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a number-one best-selling author, success and book coach, and speaker on a mission to help leaders use the power of writing to uncover their unique stories so they can scale their impact.

I'm Stacy Ennis,

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5 Ways to Buck the Writing Blues

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I'm a number-one best-selling author, success and book coach, and speaker on a mission to help leaders use the power of writing to uncover their unique stories so they can scale their impact.

Hi, I'm Stacy

Copyright Stacy Lynn Ennis
I love writing.  I think it’s fantastic.  It’s splendid, marvelous, wonderful, and every other happy-sounding adjective you can think of.  I just love writing.

I also hate it.  Hate with a capital H.  H-A-T-E it.  Hate as in, “I hate it so much I could just cry.”

It’s funny how these two extremes seem to often occupy the same space.  I can be clipping along, words elegantly gracing the page or screen, thoughts flowing through me with ease and concise perfection (at least to me)…and then the next minute, nothing.  This state of nothingness can last for minutes, hours, and even days.


Well, for me, it has to do with two things: focus and creative stimulation.

Focus is first because I’m actually a pretty focused person.  I recently started planning out my day–writing out what time I’ll do what and for how long.  This helps me stay focused.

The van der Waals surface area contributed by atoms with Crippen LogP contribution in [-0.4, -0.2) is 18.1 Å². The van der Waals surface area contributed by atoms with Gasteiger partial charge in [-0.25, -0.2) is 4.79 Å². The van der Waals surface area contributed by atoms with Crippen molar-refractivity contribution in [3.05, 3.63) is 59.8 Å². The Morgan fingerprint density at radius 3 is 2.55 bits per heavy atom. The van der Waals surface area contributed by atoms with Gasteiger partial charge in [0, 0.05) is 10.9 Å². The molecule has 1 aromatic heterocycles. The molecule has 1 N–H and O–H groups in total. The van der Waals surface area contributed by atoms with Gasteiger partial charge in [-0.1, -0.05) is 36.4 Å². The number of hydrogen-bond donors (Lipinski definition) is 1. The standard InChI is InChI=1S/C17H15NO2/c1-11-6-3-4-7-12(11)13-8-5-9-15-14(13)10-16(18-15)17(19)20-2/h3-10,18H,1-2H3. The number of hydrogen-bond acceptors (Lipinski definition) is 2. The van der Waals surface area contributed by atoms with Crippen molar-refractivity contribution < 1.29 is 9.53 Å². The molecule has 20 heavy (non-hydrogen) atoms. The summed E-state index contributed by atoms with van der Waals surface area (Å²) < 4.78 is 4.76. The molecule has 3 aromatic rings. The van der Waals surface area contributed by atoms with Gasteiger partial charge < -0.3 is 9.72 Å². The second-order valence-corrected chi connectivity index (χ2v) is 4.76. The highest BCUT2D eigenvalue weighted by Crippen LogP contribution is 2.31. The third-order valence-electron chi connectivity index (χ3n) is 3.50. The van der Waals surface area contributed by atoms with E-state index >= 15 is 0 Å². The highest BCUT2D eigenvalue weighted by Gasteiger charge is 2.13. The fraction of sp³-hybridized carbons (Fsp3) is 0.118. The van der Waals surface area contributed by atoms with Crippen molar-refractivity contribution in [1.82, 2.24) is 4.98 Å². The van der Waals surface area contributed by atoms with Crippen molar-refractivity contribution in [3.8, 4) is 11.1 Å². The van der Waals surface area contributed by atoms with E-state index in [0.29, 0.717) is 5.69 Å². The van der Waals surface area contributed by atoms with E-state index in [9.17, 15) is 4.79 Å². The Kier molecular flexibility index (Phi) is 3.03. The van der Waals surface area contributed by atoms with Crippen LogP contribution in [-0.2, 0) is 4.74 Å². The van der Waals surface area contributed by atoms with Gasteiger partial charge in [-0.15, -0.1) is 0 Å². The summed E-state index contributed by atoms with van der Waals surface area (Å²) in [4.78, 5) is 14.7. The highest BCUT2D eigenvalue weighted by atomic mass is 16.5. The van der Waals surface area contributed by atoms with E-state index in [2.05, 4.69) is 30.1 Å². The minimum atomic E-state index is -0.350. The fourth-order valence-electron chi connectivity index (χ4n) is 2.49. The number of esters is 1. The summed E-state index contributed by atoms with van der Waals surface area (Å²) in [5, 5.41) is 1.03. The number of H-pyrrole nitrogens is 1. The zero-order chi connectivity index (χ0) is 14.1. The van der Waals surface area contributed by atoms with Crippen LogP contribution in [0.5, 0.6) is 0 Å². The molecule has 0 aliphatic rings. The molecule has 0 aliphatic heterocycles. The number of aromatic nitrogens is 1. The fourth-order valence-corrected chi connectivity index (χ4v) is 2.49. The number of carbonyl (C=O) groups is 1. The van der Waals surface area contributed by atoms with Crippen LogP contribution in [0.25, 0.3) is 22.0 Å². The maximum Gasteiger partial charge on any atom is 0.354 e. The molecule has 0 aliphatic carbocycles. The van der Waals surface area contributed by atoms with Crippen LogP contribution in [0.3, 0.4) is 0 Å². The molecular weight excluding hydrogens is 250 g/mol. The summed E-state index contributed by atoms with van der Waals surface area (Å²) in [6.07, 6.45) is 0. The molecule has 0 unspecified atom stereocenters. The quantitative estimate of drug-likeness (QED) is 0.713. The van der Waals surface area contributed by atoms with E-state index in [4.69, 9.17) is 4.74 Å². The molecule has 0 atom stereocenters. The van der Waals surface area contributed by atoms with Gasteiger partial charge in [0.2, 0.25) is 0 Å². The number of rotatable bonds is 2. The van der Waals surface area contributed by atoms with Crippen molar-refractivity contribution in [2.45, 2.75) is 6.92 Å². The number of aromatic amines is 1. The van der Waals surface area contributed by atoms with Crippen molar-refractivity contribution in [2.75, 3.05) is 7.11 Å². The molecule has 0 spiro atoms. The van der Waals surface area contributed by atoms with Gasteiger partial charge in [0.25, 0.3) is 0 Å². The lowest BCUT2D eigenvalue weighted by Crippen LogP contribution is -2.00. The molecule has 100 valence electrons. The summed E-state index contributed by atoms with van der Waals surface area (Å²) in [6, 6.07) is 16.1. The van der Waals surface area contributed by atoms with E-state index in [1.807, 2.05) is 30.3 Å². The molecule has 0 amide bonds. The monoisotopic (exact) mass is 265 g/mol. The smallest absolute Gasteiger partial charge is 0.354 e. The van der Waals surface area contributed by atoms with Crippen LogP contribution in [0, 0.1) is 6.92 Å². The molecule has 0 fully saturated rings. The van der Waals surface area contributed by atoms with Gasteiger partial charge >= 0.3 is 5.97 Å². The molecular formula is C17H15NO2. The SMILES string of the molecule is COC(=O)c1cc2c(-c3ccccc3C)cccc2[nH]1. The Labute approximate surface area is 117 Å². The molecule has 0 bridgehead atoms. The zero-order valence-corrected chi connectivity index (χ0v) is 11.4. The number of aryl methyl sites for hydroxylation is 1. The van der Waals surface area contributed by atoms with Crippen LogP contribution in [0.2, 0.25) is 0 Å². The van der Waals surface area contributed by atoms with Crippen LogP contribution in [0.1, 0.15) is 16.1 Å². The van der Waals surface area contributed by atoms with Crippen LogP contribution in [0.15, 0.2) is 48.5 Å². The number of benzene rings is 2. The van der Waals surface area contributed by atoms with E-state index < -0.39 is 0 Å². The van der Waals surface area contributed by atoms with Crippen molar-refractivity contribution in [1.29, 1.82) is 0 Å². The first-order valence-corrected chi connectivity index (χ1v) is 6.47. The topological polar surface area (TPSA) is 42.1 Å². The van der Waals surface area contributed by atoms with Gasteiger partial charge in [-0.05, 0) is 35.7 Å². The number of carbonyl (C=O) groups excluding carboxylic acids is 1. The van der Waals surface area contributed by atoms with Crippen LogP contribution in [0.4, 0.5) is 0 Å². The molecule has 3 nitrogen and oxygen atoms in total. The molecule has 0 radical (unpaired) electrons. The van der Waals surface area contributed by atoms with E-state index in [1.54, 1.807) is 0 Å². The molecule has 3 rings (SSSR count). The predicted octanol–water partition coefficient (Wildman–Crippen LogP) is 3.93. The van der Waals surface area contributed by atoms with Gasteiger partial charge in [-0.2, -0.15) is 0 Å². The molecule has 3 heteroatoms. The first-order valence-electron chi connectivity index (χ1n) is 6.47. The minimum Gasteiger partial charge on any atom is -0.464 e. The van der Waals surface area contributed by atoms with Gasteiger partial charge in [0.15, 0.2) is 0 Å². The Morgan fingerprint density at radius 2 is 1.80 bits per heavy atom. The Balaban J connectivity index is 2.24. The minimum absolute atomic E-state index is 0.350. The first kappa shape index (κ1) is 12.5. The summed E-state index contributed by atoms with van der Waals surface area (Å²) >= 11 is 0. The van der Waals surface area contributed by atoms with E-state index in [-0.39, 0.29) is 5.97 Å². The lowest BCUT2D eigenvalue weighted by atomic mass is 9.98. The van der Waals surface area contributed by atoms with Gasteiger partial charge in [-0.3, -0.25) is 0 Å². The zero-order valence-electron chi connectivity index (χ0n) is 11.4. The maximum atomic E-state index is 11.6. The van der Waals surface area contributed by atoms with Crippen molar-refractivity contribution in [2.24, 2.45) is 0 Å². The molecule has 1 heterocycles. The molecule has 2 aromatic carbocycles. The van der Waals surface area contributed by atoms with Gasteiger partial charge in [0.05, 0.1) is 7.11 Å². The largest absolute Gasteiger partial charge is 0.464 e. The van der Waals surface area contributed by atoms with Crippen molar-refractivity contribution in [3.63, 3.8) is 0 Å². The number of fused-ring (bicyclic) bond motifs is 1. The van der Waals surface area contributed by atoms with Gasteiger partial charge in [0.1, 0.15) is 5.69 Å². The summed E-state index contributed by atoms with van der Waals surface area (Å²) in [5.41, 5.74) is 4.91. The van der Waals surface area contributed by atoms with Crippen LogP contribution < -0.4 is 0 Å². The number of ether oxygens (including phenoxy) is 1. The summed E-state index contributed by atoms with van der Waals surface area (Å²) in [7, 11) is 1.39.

However, this uber-planning sometimes only slightly alleviates my desire to get everything done now.  Especially when working on creative projects (such as writing or art), it’s easy to feel that they’re not as productive because they’re more difficult to measure.  For example, I feel more productive if I spend an hour editing a four-page article or reading 40 pages for class versus writing two paragraphs or starting the design to one book cover mockup.  The quantitative side of me tends to see more as better, and this can cause me to lose focus on the creative task at hand–namely, writing.

Creative stimulation is second because I tend to be heavily influenced by my environment.  When I’m writing for long periods of time, I’m pretty good about setting up my space: a warm cup of coffee, the window partially open, my desk clear of clutter, a notepad and pen nearby, and no sounds but the birds singing outside (and sometimes the cats fighting, but I can’t control that).  I don’t check e-mail or social media, and I try not to have any conversations with humans.  (Cats are fine because they don’t talk back.)
But when I’m writing a day here and a day there–right now, for example, as I’m revising my book–and not in a daily routine, I find it hard to get creative.  Sometimes I struggle to resist the urge to be “productive.”  After all, to be creative, sometimes you just have to sit and think.  This does not always feel productive, although I know it will lead to productivity.
So, how does one buck the writing blues?  Here are some things that work for me:


  1. Find out what inspires you…and then do it.  I watch videos most mornings to get inspired for the day.  In the early afternoons, when I’m feeling tired and a bit sluggish, I have a cup of tea and stretch out on my foam roller; this small break is often the fuel I need to finish the day strong.  A bit later, I do some sort of exercise.  This gets my blood pumping, and these long fitness sessions often lead to really great ideas.  I find all of these things inspiring, and they’ve quickly become necessary to my creativity.